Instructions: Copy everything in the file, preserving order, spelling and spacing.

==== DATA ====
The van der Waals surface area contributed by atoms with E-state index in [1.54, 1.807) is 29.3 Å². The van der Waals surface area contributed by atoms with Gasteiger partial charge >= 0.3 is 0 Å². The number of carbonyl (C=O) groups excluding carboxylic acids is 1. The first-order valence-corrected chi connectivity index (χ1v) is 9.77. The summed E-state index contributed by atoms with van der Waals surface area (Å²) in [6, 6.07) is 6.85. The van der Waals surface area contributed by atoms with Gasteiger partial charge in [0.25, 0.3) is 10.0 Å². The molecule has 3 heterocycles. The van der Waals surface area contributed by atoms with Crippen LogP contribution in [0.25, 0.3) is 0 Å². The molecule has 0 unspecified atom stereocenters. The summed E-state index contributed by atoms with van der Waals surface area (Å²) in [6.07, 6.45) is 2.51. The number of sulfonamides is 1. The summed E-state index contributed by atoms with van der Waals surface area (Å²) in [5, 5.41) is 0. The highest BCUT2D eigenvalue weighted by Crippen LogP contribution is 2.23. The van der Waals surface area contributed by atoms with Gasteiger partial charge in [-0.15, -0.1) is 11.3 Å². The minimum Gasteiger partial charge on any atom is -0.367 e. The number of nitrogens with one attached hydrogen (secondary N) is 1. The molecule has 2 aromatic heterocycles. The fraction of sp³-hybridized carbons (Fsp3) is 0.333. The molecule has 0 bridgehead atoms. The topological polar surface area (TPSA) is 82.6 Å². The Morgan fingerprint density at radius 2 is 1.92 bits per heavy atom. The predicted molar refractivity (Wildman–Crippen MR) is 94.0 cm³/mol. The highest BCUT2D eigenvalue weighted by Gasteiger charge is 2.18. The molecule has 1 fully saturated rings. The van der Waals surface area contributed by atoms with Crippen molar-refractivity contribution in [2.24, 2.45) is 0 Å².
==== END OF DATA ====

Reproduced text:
The van der Waals surface area contributed by atoms with E-state index in [1.54, 1.807) is 29.3 Å². The van der Waals surface area contributed by atoms with Gasteiger partial charge >= 0.3 is 0 Å². The number of carbonyl (C=O) groups excluding carboxylic acids is 1. The first-order valence-corrected chi connectivity index (χ1v) is 9.77. The summed E-state index contributed by atoms with van der Waals surface area (Å²) in [6, 6.07) is 6.85. The van der Waals surface area contributed by atoms with Gasteiger partial charge in [0.25, 0.3) is 10.0 Å². The molecule has 3 heterocycles. The van der Waals surface area contributed by atoms with Crippen LogP contribution in [0.25, 0.3) is 0 Å². The molecule has 0 unspecified atom stereocenters. The summed E-state index contributed by atoms with van der Waals surface area (Å²) in [6.07, 6.45) is 2.51. The number of sulfonamides is 1. The summed E-state index contributed by atoms with van der Waals surface area (Å²) in [5, 5.41) is 0. The highest BCUT2D eigenvalue weighted by Crippen LogP contribution is 2.23. The van der Waals surface area contributed by atoms with Gasteiger partial charge in [-0.15, -0.1) is 11.3 Å². The minimum Gasteiger partial charge on any atom is -0.367 e. The number of nitrogens with one attached hydrogen (secondary N) is 1. The molecule has 2 aromatic heterocycles. The fraction of sp³-hybridized carbons (Fsp3) is 0.333. The molecule has 0 bridgehead atoms. The topological polar surface area (TPSA) is 82.6 Å². The Morgan fingerprint density at radius 2 is 1.92 bits per heavy atom. The predicted molar refractivity (Wildman–Crippen MR) is 94.0 cm³/mol. The highest BCUT2D eigenvalue weighted by Gasteiger charge is 2.18. The molecule has 1 fully saturated rings. The van der Waals surface area contributed by atoms with Crippen molar-refractivity contribution in [2.24, 2.45) is 0 Å².